From Farm to Classroom

  Credit: Vivian Abagiu

Credit: Vivian Abagiu

  Central Texas elementary school students plant a school garden as part of the TX Sprouts program, a program led by Prof. Jaimie Davis.

Central Texas elementary school students plant a school garden as part of the TX Sprouts program, a program led by Prof. Jaimie Davis.

Nutrition and cooking classes and school gardens have sprung up at elementary schools across Central Texas as part of TX Sprouts, a research project launched by associate professor Jaimie Davis in the Department of Nutritional Sciences. Funded by the National Institutes of Health, the project aims to collect data from 16 elementary schools across the Austin area to assess whether gardening and educational interventions can improve diet and reduce obesity among children. 

Preliminary evidence suggests that such interventions are effective. In a previous iteration of the project in Los Angeles, Davis found that children participating in the intervention increased their vegetable intake and experienced reduced obesity compared to third- and fifth-grade students not in the program. Children in the LA Sprouts program decreased their body mass index and waist circumference, and they increased the amount of fiber in their diets. The study group also had lower health risks from metabolic syndrome, which includes high blood pressure and high blood sugar. Finally, the children improved their knowledge about fruits, vegetables and nutrition and were more likely to garden at home.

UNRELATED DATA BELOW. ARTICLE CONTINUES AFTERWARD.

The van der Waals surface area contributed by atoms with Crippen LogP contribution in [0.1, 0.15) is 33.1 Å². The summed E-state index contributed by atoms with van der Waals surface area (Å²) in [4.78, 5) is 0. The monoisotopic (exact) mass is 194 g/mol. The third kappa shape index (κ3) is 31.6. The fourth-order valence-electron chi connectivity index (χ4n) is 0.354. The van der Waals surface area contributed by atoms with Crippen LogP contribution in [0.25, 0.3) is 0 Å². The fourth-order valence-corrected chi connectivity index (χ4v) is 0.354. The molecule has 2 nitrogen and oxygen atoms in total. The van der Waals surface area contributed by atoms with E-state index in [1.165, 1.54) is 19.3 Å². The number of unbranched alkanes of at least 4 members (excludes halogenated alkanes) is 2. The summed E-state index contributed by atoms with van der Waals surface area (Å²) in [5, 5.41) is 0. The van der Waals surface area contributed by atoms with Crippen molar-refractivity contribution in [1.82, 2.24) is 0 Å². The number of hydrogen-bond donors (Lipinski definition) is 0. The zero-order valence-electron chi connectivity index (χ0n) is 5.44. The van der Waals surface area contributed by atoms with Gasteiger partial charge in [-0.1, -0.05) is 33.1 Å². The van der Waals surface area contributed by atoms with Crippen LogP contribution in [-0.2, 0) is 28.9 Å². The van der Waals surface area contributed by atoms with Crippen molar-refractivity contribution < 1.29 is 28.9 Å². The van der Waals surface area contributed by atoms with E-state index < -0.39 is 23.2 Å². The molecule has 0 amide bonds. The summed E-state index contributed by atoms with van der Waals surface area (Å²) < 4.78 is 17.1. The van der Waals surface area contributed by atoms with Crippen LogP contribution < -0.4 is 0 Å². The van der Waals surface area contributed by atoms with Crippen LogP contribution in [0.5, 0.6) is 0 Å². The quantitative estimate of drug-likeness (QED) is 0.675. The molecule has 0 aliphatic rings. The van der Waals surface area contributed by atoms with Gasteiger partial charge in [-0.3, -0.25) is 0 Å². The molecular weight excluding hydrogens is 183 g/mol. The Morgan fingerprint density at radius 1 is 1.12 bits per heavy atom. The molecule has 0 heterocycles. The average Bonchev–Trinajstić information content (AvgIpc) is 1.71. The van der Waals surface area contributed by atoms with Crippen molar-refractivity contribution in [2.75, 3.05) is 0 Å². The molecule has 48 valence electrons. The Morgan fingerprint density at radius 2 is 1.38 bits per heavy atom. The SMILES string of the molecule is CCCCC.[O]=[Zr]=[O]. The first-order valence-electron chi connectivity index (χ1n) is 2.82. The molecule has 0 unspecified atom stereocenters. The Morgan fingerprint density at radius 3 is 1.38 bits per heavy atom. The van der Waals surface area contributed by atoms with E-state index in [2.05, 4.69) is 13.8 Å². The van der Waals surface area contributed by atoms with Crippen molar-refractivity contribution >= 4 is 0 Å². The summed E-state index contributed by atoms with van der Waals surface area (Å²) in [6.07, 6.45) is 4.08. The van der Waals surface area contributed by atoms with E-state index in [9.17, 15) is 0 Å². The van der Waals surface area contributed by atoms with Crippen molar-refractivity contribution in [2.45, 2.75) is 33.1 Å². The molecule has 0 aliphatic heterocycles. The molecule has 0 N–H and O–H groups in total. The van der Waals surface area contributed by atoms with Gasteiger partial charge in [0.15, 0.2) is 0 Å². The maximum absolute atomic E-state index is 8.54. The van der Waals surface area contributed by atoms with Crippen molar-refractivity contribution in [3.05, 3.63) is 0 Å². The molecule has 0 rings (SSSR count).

Students also learn about nutrition and develop cooking skills, applying them with foods grown in the gardens.

Students also learn about nutrition and develop cooking skills, applying them with foods grown in the gardens.

“We saw that teaching kids to grow their own food, doing a seed-to-plate approach, was very impactful,” says Davis. “I hope to see the same on a larger scale with TX Sprouts.”

TX Sprouts is currently in full data-collection stage, and the scale is bigger in Texas. Close to 100 nutrition undergraduates help in some way on the project each year, and several full-time staff facilitate classes and data collection. Even at this early stage, though, the need is clear.

“After preliminary analysis, we show that close to 40 percent of the children are in fact pre-diabetic at the start of the study, or before intervention,” says Davis. “This is way higher than we anticipated.”